Definition of Negligence
Negligence can be defined as a failure to act in a way that a reasonable person would do under the same conditions, resulting in the harm to a person or property, even if the harm was unintentional.
Types of Negligence
Negligence laws vary from state to state, but there are 2 primary categories of negligence laws; contributory negligence and comparative negligence. Comparative negligence is further divided into 3 subcategories:
- Pure comparative negligence;
- Modified comparative negligence (50% rule); and
- Modified comparative negligence (51% rule).
West Virginia negligence laws fall under the modified comparative negligence - 50% rule.
West Virginia Injury Claims and Comparative Negligence
Most states use some form of comparative negligence when determining damages in personal injury lawsuits. Comparative negligence is a "kinder, gentler" approach to awarding compensation than is contributory negligence. Under comparative negligence systems, an accident victim is more likely to receive at least some compensation even if the victim's actions contributed to the accident.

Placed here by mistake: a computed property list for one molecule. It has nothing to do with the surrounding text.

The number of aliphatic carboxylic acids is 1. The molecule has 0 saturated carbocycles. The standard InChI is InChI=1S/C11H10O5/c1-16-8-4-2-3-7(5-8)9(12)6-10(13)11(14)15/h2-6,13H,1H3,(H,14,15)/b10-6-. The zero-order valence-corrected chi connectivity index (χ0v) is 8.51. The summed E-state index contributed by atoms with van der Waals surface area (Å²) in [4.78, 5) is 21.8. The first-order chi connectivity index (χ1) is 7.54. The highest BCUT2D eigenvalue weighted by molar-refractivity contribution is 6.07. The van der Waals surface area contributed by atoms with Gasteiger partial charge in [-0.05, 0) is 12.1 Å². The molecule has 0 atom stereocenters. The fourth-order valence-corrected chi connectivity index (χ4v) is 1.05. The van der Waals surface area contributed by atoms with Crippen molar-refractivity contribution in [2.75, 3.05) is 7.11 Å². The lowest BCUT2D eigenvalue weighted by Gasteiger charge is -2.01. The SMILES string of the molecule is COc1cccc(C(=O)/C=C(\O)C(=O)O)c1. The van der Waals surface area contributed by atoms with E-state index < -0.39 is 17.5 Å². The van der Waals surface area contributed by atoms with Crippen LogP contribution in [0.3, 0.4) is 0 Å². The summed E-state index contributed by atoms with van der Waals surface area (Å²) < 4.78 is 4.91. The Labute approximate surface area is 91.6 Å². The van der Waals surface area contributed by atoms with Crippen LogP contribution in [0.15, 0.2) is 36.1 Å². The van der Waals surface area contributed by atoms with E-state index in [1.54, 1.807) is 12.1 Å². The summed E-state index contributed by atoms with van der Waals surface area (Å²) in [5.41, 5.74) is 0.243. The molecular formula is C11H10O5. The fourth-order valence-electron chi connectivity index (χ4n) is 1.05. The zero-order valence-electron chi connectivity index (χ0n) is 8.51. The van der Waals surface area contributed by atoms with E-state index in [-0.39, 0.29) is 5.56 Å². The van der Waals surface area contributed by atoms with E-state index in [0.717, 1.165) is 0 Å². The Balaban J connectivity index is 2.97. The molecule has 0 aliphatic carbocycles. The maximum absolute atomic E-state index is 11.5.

Your Clarksburg accident lawyer can talk to you about comparative negligence and how it will impact your accident claim. This will be especially critical if you believe that your actions contributed in some way to the cause of the accident that resulted in your serious injury.
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